Cryptocurrency wallet and exchange, Coincheck, have released an official announcement stating that they will restore stolen tokens from the recent hack “by the end of the next week”. The exchange lost $534 million’s worth of NEM in the cyber attack in January 2018. The president of NEM Foundation, Lon Wong, called it “the biggest theft in the history of the world.” The services of Coincheck will be available as soon as refunding is completed.
Prior to the hack, the exchange was storing NEM coins in a hot wallet, while the rest of the cryptocurrencies were stored in a multisig. Once the hackers stole the private key, they were then able to get away with 523 million NEM. Fortunately, the other cryptocurrencies remained safe during the attack. Coincheck immediately halted further transactions and withdrawals as per a blog post, “All withdrawals from the platform are currently restricted, including JPY. Thank you for your understanding. We are doing our utmost to resume normal operations as soon as possible.”
Some of the tokens were found by a forensics firm at an exchange in Canada this week. However, Japanese Financial Services Agency (FSA) presented “business improvement orders” to seven exchanges including Coincheck on March 7th. Two of these exchanges, Bit Station and FSHO, have been suspended for a month – the former consisting of a senior level employee, who used BTC from customers for his personal use. Coincheck is under scrutiny for its lack of “a proper internal control system for risks such as money laundering and terrorism financing.”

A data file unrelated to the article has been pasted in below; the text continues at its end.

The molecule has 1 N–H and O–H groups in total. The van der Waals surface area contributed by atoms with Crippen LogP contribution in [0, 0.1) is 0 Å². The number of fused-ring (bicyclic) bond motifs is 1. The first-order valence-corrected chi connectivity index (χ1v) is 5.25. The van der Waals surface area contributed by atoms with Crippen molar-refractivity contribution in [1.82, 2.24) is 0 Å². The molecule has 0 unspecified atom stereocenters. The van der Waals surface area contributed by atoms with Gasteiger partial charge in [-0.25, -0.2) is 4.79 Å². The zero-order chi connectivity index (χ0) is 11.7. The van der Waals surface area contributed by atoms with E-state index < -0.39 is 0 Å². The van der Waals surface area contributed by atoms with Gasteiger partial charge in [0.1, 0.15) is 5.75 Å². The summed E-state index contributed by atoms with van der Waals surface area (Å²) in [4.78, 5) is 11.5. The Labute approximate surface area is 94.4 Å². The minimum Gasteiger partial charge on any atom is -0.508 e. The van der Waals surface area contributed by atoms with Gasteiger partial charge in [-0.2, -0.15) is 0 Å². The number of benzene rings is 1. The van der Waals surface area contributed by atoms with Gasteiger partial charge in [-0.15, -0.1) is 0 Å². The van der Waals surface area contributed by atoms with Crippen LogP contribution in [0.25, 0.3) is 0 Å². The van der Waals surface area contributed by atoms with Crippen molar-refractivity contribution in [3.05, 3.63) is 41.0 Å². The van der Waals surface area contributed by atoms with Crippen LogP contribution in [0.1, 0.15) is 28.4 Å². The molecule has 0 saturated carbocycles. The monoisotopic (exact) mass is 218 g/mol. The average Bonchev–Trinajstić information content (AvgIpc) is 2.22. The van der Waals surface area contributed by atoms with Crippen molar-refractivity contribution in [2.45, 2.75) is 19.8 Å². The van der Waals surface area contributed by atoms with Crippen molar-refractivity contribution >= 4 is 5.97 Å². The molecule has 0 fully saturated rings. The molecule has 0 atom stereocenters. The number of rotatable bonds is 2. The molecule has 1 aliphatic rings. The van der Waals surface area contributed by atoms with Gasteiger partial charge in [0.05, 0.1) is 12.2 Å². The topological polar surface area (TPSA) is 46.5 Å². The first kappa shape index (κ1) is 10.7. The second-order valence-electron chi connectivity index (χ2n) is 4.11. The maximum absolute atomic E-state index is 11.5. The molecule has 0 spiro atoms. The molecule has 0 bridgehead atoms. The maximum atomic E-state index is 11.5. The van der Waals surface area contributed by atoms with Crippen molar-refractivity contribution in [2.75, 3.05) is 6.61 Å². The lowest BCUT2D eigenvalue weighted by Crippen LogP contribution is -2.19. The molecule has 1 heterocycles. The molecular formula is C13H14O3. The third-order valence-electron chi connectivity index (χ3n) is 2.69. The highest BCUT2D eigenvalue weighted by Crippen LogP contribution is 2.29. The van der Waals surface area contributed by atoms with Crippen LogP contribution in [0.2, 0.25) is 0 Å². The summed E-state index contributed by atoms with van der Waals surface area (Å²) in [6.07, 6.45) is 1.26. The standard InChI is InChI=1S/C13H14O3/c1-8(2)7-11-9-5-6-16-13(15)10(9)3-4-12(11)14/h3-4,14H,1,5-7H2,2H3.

In response to the orders and the hack, Coincheck issued an apology on its website.
We would like to offer our sincerest apologies to our customers, other exchanges, and everyone else affected by the illicit transfer of NEM which occurred on our platform.
We vow to take action on all of the points listed in the business improvement order handed down from the Financial Services Agency as we work towards resuming normal business operations.
Currently, we have suspended various features on our platform including new registrations.
Thank you for your patience and understanding.
The CEO of Coincheck, Koichiro Wada, also talked about improving the security of the exchange “by external expert institutions concerning financial systems security and cyber security.”